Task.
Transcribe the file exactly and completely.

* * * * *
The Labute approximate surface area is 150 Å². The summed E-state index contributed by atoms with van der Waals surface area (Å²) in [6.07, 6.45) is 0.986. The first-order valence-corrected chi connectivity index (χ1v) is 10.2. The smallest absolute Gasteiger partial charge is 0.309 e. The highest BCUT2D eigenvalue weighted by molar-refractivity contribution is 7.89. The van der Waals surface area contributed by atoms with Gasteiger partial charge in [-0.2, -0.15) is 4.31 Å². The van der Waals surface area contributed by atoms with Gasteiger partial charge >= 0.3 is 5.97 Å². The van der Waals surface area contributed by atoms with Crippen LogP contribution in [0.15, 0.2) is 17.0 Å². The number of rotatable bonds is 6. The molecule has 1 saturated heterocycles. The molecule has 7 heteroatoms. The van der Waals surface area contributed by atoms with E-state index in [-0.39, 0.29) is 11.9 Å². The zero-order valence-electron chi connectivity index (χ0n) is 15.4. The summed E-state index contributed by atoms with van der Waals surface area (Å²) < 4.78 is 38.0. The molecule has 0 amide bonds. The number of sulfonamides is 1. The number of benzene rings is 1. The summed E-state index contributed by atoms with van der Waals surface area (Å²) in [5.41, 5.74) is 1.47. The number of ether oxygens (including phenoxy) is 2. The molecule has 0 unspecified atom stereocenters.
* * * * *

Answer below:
The Labute approximate surface area is 150 Å². The summed E-state index contributed by atoms with van der Waals surface area (Å²) in [6.07, 6.45) is 0.986. The first-order valence-corrected chi connectivity index (χ1v) is 10.2. The smallest absolute Gasteiger partial charge is 0.309 e. The highest BCUT2D eigenvalue weighted by molar-refractivity contribution is 7.89. The van der Waals surface area contributed by atoms with Gasteiger partial charge in [-0.2, -0.15) is 4.31 Å². The van der Waals surface area contributed by atoms with Gasteiger partial charge >= 0.3 is 5.97 Å². The van der Waals surface area contributed by atoms with Crippen LogP contribution in [0.15, 0.2) is 17.0 Å². The number of rotatable bonds is 6. The molecule has 1 saturated heterocycles. The molecule has 7 heteroatoms. The van der Waals surface area contributed by atoms with E-state index in [-0.39, 0.29) is 11.9 Å². The zero-order valence-electron chi connectivity index (χ0n) is 15.4. The summed E-state index contributed by atoms with van der Waals surface area (Å²) < 4.78 is 38.0. The molecule has 0 amide bonds. The number of sulfonamides is 1. The number of benzene rings is 1. The summed E-state index contributed by atoms with van der Waals surface area (Å²) in [5.41, 5.74) is 1.47. The number of ether oxygens (including phenoxy) is 2. The molecule has 0 unspecified atom stereocenters.